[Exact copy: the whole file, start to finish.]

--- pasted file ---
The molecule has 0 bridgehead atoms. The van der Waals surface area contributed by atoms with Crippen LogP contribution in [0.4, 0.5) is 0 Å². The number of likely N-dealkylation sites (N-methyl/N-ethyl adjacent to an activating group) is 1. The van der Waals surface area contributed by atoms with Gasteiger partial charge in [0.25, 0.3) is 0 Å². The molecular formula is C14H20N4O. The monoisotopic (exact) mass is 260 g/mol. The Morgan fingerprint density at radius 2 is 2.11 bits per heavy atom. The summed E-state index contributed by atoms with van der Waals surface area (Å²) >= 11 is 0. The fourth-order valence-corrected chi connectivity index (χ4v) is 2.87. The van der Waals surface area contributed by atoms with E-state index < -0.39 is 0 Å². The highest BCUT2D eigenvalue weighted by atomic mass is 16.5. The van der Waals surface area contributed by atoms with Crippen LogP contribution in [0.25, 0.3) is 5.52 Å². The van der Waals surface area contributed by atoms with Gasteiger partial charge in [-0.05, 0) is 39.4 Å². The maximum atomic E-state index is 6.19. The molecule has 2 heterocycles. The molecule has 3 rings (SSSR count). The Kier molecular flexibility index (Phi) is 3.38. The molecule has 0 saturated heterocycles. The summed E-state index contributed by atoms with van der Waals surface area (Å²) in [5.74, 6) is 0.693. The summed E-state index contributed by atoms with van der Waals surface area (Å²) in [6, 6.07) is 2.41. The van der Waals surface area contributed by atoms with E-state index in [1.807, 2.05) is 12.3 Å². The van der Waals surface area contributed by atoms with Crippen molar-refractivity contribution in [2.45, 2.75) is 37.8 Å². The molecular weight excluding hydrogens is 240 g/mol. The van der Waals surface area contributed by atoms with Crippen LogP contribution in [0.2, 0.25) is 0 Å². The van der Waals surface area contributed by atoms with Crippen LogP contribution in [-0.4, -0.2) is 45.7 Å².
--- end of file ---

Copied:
The molecule has 0 bridgehead atoms. The van der Waals surface area contributed by atoms with Crippen LogP contribution in [0.4, 0.5) is 0 Å². The number of likely N-dealkylation sites (N-methyl/N-ethyl adjacent to an activating group) is 1. The van der Waals surface area contributed by atoms with Gasteiger partial charge in [0.25, 0.3) is 0 Å². The molecular formula is C14H20N4O. The monoisotopic (exact) mass is 260 g/mol. The Morgan fingerprint density at radius 2 is 2.11 bits per heavy atom. The summed E-state index contributed by atoms with van der Waals surface area (Å²) >= 11 is 0. The fourth-order valence-corrected chi connectivity index (χ4v) is 2.87. The van der Waals surface area contributed by atoms with E-state index < -0.39 is 0 Å². The highest BCUT2D eigenvalue weighted by atomic mass is 16.5. The van der Waals surface area contributed by atoms with Crippen LogP contribution in [0.25, 0.3) is 5.52 Å². The van der Waals surface area contributed by atoms with Gasteiger partial charge in [-0.05, 0) is 39.4 Å². The maximum atomic E-state index is 6.19. The molecule has 2 heterocycles. The molecule has 3 rings (SSSR count). The Kier molecular flexibility index (Phi) is 3.38. The molecule has 0 saturated heterocycles. The summed E-state index contributed by atoms with van der Waals surface area (Å²) in [5.74, 6) is 0.693. The summed E-state index contributed by atoms with van der Waals surface area (Å²) in [6, 6.07) is 2.41. The van der Waals surface area contributed by atoms with E-state index in [1.807, 2.05) is 12.3 Å². The van der Waals surface area contributed by atoms with Crippen molar-refractivity contribution in [2.45, 2.75) is 37.8 Å². The molecular weight excluding hydrogens is 240 g/mol. The van der Waals surface area contributed by atoms with Crippen LogP contribution in [0.2, 0.25) is 0 Å². The van der Waals surface area contributed by atoms with Crippen LogP contribution in [-0.4, -0.2) is 45.7 Å².